ppt 6

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Published on October 26, 2007

Author: Fenwick

Source: authorstream.com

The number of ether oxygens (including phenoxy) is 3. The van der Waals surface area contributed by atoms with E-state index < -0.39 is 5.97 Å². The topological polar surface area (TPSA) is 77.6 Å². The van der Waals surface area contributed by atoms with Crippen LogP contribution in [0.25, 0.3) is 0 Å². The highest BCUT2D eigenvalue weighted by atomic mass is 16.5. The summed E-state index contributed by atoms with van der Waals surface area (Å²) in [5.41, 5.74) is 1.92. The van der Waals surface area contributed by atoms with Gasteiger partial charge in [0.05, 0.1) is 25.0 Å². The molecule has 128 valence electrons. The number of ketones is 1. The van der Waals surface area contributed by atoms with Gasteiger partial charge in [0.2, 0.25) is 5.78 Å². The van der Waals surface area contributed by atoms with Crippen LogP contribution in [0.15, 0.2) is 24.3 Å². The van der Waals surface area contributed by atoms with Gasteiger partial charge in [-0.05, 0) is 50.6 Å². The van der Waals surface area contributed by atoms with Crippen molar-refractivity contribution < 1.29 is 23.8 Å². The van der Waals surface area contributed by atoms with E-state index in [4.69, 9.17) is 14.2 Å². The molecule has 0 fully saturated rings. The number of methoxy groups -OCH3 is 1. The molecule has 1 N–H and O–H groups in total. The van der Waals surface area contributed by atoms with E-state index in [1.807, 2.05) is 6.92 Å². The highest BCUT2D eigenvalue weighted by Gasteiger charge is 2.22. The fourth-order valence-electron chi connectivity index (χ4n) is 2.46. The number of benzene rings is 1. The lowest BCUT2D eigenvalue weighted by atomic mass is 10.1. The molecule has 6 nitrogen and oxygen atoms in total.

“The Dawn of the New Russia” 1991-2000 :  “The Dawn of the New Russia” 1991-2000 Yeltsin’s Presidency Vladimir Putin Currency Collapse The state of the Russian state The troubles with New Russia:  The troubles with New Russia Corruption Crime Impoverishment Cronyism Inefficiency Chechen War The successes in the New Russia:  The successes in the New Russia Yeltsin kept strong hold on democratic reform Strengthened relations with Europe and USA After collapse, inherited population, territory, & GNP from USSR (as opposed to other republics) Well-educated and skilled Great Russians What did change mean?:  What did change mean? Look at page 303 in Thompson Replacing centralized, state-owned economy with a free-market system (unregulated prices and wages, private ownership of factories and other production businesses, resources) Competition for profit! Rejecting tightly controlled “polity” with free and broadly represented elections Government censorship with freedom of press, speech, and assembly Impartial judiciary, functioning parliament, impartial legal system A BIG ONE…. Replacing Marxism-Leninism with individualism, free choice, consumerism, and self-reliance (A completely new value system!!!!!!!) CHECK OUT THE MOVIE “Good Bye, Lenin” What were obstacles to change?:  What were obstacles to change? Hardliners still in prominent positions – opponents to reform Old Soviet attitudes impossible to replace Regional interests over national interests Citizens confused and apathetic Social problems: alcoholism, corruption, crime, bad health care Worsening problems with minorities who resisted Russian hegemony (Chechens, etc.) What would Yeltsin do about it?:  What would Yeltsin do about it? Radical economic program – “shock therapy” (Remember Stalin’s “shock workers” – rapid conversion to free market, total rejection of socialist structures All prices freed up 1991-1992, allowing for quick importation and deluge of consumer goods available on the Russian market. But, prices too expensive for most people. Shock therapy resulted in inflation, budget deficit, trade suffered Prices high, people not getting paid their wages, hard times! A lot of horse trading, pawning things, working more than one job, eat from gardens. Old people and women suffered the most. Cumbersome tax system resulted in people not paying taxes, adding to economic woes of country Emergence of the Oligarchs:  Emergence of the Oligarchs During this time of rapid privatization, most previously state-owned, essential industries wind up in the hands of an already small, wealthy elite. These industries included most industrial and natural resource enterprises. This contributed to organized crime and the enslavement of “private businesses” under the control of an oligarch or organized crime boss. Corruption hampered, and continues to hamper entrepreneurial growth in the FSU. Extortion, violence gangland practices, intimidation of journalists Capital from oligarchs and other wealthy Russian capitalists invested in enterprises and markets abroad, not Russia Corruption coming from “corrupt, interventionist bureaucracy” at the local levels especially! Hard to do business in this environment. Laws not favorable to owning any capital or resources in Russia. Economic Collapse August 1998:  Economic Collapse August 1998 Ruble completely devalued in Aug. 1998 Based on crisis in Asian markets Russian government defaulted on bonds, devaluing ruble Read Thompson pg. 306 Struggling w/ a new mentality:  Struggling w/ a new mentality Imagine going from a welfare state to pure capitalism An oligarchy and a slave class Valuing new citizens now: The capitalist “businessman” revered over the old-fashioned Soviet intellectual Grand flourishing of some previously taboo things such as: drugs, gambling, prostitution The realities of daily life in New Russia:  The realities of daily life in New Russia Decaying buildings – lack of steady utilities, water and electric shut offs Hidden unemployment Women suffering – human trafficking Air and water pollution No money for hospitals, medicine, etc. Poor healthcare TB and AIDS Overall shrinking population Divorce rate 70% Low life expectancy – dying faster than being born Thompson calls this a population calamity More women than men – marriages and emigration for convenience Women victimized both at home and at work A resurgence of Stalin-sympathizing:  A resurgence of Stalin-sympathizing Romanticizing and glorifying the greatness of Stalin Memorial organization trying to rehabilitate and uncover past crimes Resurgence of Religion:  Resurgence of Religion New churches being built everywhere Orthodox faces competition from Protestant religions Government tried to ban missionaries and activities from other denominations Russian Governmental Structure:  Russian Governmental Structure Constitution Executive Branch President Cabinet Prime Minister Legislative Branch Federal Assembly Federation Council Duma Free elections Multi-party system Discuss:  Discuss Turn to page 318 in Thompson Discuss the differences b/t Russian and American electoral processes (Are there any differences?) Vladimir Vladmirovich PUTIN:  Vladimir Vladmirovich PUTIN 1999-Present Not to be confused with Dobby:  Not to be confused with Dobby Special Topic: Chechnya:  Special Topic: Chechnya Chechnya:  Chechnya Caucasus – rebellious since early 1800s 1991 local leaders declare independence 1992 Chechnya descends into civil turmoil Russian troops intervene 1993 declare independence again 1994 Yeltsin occupies Grozny in Chechnya Chechnya:  Chechnya Chechen Rebels – Islamic radicals Want full autonomy – independence Many fought in Afghanistan funded by CIA Guerilla fighters 1996 – Chechens take Grozny and establish a semi-peace w/ semi-autonomy A corrupt, dangerous, impoverished situation in Chechnya Terrorism in Russia – Putin and Yeltsin take tough stance, fighting starts again in 2000 War on Terror:  War on Terror After 9/11, America changes attitude toward Putin’s policies in Chechnya Islamic Terror in Russia:  Islamic Terror in Russia Moscow Theatre Seige Beslan School Massacre Discuss:  Discuss Has Russia ever been great? First, define “greatness”! Where is Russia going? Will Russia be great again? Can we consider Russia great today? What are Putin’s intentions? Who will succeed Putin?